There’s a story in today’s Herald about yet another SNP disaster:
Backfires? What, the fares have gone UP?
But it transpires that in fact the cheaper fares have been a huge success, increasing traffic to remote island communities by up to 80%, exactly as they were designed to do in the hopes of boosting the local economies. So how is that bad, exactly?
Well, duh. More people going somewhere will generally tend to increase traffic. We’re not sure if the Herald is calling for the building of motorways and tower blocks on Mull, so let’s see if we can firm up this rather vague complaint a bit.
(We’ll fix the Herald’s shocking grammar and spelling errors as we go, btw.)
“The Road Equivalent Tariff (RET) was introduced with the intention of boosting remote economies. But now ferry services and island communities are struggling to handle additional traffic – with the total of numbers on one route climbing by more than 80 per cent.
This startling increase was seen on the route between Kilchoan, Highlands, and Tobermory on Mull. Just 3,635 cars made the crossing between October 2014 and July 2015, compared to 6,555 between October last year and July this year.”
Yes, that’s definitely more. It’s 2,920 more, to be precise, spread over nine months, which is an average of just under 11 cars per day. Are we really to believe that 11 additional cars a day is putting the islands’ infrastructure at breaking point? Do we have anything more solid to go on?
“It is thought the introduction of RET – based on the cost of travelling the equivalent distance by road – contributed to the chaos on Saturday when passengers were stranded overnight in Kilchoan after the ferry broke down.”
Having battled through the weasel words (“It is thought”? By who?) to try to establish the precise nature of events, we imagine there would ALWAYS be a significant degree of “chaos” if a ferry broke down and stranded people overnight. These things happen from time to time. We’re not sure an extra 11 cars’-worth of people would be enough to tip the situation into uncontrollable anarchy, though.
Labour, naturally, were on hand to complain about the evil SNP:
“Rhoda Grant, MSP for Highlands and Islands, said: ‘RET is a good thing for islanders, communities and the economy, but you can’t increase passenger numbers without any preparation. We should have been working alongside islanders to prepare for the increase in passenger numbers.’
Hang on – what problems have ACTUALLY OCCURRED here? We’re not told of any family that had to huddle on a park bench for want of a campsite. We don’t hear from anyone savaged by seagulls or foxes due to overflowing bins. There’s no mention of a river of raw sewage raging down the main street as toilet facilities were overwhelmed by as many as 20 extra people being on the island for a night.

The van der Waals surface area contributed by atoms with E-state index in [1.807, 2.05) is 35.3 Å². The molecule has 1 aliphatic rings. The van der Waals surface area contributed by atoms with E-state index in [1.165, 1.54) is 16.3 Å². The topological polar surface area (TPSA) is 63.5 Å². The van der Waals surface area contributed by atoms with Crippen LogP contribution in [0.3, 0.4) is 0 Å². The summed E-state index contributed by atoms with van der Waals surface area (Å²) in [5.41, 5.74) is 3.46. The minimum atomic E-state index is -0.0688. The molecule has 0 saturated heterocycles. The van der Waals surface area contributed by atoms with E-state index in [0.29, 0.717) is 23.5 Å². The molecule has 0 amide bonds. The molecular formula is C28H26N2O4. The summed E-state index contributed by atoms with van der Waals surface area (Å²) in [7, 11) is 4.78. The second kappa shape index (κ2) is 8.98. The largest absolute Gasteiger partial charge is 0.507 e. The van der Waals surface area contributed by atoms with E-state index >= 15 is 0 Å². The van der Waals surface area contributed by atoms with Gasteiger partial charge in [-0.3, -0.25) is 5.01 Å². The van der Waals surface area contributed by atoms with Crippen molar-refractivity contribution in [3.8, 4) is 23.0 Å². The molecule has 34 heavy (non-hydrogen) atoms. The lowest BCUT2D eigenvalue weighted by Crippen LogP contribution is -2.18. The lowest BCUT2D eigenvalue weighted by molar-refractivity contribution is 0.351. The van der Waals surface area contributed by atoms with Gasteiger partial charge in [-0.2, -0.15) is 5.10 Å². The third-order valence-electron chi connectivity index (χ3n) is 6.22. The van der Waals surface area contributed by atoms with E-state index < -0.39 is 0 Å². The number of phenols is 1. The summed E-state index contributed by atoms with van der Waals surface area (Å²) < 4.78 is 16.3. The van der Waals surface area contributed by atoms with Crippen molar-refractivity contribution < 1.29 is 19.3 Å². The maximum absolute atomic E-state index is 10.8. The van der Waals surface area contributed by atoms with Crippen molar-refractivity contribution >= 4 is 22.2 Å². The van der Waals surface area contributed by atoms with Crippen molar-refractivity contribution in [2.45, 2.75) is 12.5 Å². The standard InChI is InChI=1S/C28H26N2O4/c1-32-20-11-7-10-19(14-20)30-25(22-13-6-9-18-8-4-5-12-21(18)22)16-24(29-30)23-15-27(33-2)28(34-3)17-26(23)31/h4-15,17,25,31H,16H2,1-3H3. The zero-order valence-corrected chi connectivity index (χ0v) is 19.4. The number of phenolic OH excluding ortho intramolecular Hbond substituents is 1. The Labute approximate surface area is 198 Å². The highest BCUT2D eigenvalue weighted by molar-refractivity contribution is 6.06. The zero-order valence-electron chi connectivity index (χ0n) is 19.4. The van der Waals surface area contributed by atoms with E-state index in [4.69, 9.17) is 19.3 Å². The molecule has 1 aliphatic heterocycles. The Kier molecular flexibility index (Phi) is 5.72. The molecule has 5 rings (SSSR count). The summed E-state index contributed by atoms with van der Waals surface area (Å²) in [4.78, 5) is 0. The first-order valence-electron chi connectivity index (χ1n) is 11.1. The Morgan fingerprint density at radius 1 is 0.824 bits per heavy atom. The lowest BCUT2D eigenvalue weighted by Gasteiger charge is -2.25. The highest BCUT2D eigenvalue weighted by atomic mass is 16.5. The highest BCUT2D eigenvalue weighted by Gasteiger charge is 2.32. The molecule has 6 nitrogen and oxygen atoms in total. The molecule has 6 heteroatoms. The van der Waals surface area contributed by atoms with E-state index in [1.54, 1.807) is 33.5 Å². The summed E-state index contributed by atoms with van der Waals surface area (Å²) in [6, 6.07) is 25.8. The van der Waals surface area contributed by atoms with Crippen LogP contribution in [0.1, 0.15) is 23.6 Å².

Who were the traumatised and shattered victims of this awful tale of horror? Did anything at all actually happen?
“Ms Grant said: ‘Lessons should have been learnt and something should have been put in place before it was rolled out. It should have been done in a way that enabled islanders to benefit from RET while the infrastructure was being installed before opening it up further. If tourists have a bad experience, they are not going to be rushing back.'”
Hmm, we still don’t know. DID any tourists have a bad experience attributable to RET (ie beyond what they’d have had from being stuck anyway)? None are quoted or even obliquely referred to in the article. What lessons should have been learned, and from what past events? What infrastructure actually failed? We imagine the islanders must be pretty furious about all this, right?
They don’t sound all that miffed, frankly. Space in tiny island towns is finite. If you get lots more people visiting them, things will be busier. That’s the price you pay for doing more business. It’s almost as if the two words were in some way related.
And that’s the whole story. The “backfire” of making ferry fares cheaper in order to get more people visiting islands is that more people have visited islands. We’re not given a single example of an actual specific thing actually going wrong as a result of the move, and the policy has been a demonstrable, even spectacular, success.
But this is the Scottish media, and an act of God like a ferry breaking down can never be allowed to pass without being turned into an SNP BAD catastrophe. Oddly, nobody at the Herald wanted to have their name on the byline of this one. We can’t think why.